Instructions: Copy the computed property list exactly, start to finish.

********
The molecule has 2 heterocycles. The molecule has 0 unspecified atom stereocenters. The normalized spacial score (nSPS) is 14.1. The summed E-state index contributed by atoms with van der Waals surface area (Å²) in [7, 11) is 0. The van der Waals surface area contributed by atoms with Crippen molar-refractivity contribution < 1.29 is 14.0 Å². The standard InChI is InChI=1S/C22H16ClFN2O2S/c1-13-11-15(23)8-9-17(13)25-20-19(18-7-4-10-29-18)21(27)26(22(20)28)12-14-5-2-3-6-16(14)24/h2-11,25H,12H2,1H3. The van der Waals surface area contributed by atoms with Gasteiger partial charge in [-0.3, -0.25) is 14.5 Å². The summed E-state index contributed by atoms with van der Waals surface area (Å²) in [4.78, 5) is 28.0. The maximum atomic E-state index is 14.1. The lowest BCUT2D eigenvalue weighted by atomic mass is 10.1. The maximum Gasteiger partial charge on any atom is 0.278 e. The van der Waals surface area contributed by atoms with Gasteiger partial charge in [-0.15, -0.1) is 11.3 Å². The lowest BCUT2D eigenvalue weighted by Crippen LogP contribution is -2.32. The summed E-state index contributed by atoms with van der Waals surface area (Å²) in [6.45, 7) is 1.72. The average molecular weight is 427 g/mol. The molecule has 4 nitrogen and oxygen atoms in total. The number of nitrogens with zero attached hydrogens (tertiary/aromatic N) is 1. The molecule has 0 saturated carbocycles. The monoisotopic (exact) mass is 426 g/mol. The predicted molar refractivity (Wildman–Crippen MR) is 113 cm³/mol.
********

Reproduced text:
The molecule has 2 heterocycles. The molecule has 0 unspecified atom stereocenters. The normalized spacial score (nSPS) is 14.1. The summed E-state index contributed by atoms with van der Waals surface area (Å²) in [7, 11) is 0. The van der Waals surface area contributed by atoms with Crippen molar-refractivity contribution < 1.29 is 14.0 Å². The standard InChI is InChI=1S/C22H16ClFN2O2S/c1-13-11-15(23)8-9-17(13)25-20-19(18-7-4-10-29-18)21(27)26(22(20)28)12-14-5-2-3-6-16(14)24/h2-11,25H,12H2,1H3. The van der Waals surface area contributed by atoms with Gasteiger partial charge in [-0.3, -0.25) is 14.5 Å². The summed E-state index contributed by atoms with van der Waals surface area (Å²) in [4.78, 5) is 28.0. The maximum atomic E-state index is 14.1. The lowest BCUT2D eigenvalue weighted by atomic mass is 10.1. The maximum Gasteiger partial charge on any atom is 0.278 e. The van der Waals surface area contributed by atoms with Gasteiger partial charge in [-0.15, -0.1) is 11.3 Å². The lowest BCUT2D eigenvalue weighted by Crippen LogP contribution is -2.32. The summed E-state index contributed by atoms with van der Waals surface area (Å²) in [6.45, 7) is 1.72. The average molecular weight is 427 g/mol. The molecule has 4 nitrogen and oxygen atoms in total. The number of nitrogens with zero attached hydrogens (tertiary/aromatic N) is 1. The molecule has 0 saturated carbocycles. The monoisotopic (exact) mass is 426 g/mol. The predicted molar refractivity (Wildman–Crippen MR) is 113 cm³/mol.